Anon. 1999. Fish collection database of the Natural History Museum. Natural History Museum, London (formerly British Museum of Natural History (BMNH)).

Araujo-Lima, C.A.R.M. and Ruffino, M.L. 2004. Migratory Fishes of the Brazilian Amazon. In: Carolsfield, J.; B. Harvey, C. Ross, and A. Baer (eds), Migratory Fishes of South America: Biology, Fisheries and Conservation Status, pp. 380. World Fisheries Trust/World Bank/IDRC.

Baensch, H.A. and Riehl, R. 1991. Aquarien atlas. Band 3. Mergus, Verlag für Natur- und Heimtierkunde GmbH, Germany.

Barriga, R. 1991. Peces de agua dulce del Ecuador. Revista de Informacion tecnico-cientifica, Quito, Ecuador, Politecnica XVI(3): 7-88.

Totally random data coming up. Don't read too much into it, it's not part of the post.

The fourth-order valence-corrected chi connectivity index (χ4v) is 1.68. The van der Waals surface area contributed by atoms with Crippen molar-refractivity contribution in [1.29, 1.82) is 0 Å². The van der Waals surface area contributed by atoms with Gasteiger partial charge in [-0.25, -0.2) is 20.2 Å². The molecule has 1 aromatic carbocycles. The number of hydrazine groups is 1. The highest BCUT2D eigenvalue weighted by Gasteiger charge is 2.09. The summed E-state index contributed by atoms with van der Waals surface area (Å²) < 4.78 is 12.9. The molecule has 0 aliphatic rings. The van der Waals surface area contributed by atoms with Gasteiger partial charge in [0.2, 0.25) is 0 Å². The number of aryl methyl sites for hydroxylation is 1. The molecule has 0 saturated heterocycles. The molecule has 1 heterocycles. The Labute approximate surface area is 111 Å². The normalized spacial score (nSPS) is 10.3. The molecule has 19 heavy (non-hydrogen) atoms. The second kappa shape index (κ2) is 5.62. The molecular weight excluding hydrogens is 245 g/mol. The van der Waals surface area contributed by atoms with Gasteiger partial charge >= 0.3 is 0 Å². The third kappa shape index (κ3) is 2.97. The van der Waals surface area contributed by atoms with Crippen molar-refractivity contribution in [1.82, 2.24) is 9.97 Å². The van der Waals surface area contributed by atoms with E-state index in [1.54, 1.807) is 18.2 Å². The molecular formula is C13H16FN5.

Berra, T. 2001. Freshwater Fish Distribution. Academic Press, San Diego, California.

Eschmeyer, W.N. 1998. Catalogue of fishes. California Academy of Sciences, San Francisco.

Espino, M., Castillo, J., Fernandez, F., Menqieta, A., Wosnitza-Mendo, C. and Zevallos, J. 1986. El stock de Merluza y otros demersales en Abril de 1985. Crucero Bic Humboldt (23 Marzo al 05 Abril de 1985). Informe No. 89. Inst. Mar Peru - Callao.

Ferreira, E.J.G., Zuanon, J.A.S. and dos Santos, G.M. 1996. A list of commercial fish species from Santarém, State of Pará, Brazil. Naga ICLARM Q.

Ferreira, E.J.G., Zuanon, J.A.S. and dos Santos, G.M. 1998. Peixes comerciais do médio Amazonas. Instituto Brasileiro do Meio Ambiente e dos Recursos Naturais Renováveis.

Fowler, H.W. 1950. Os peixes de agua doce do Brazil. Arquivos de Zoologia do Estado de Sao Paolo VI: 20.

Froese, R. and Pauly, D. 2006. FishBase. Available at:

Géry, J. and Mahnert, V. 1992. Notes que quelques Brycon des bassins de l'Amazone du Parana, Paraguay et du sud-est Bresilien (Pisces, Characiformes, Characidae). Revue Suisse de Zoologie 99(4): 743-819.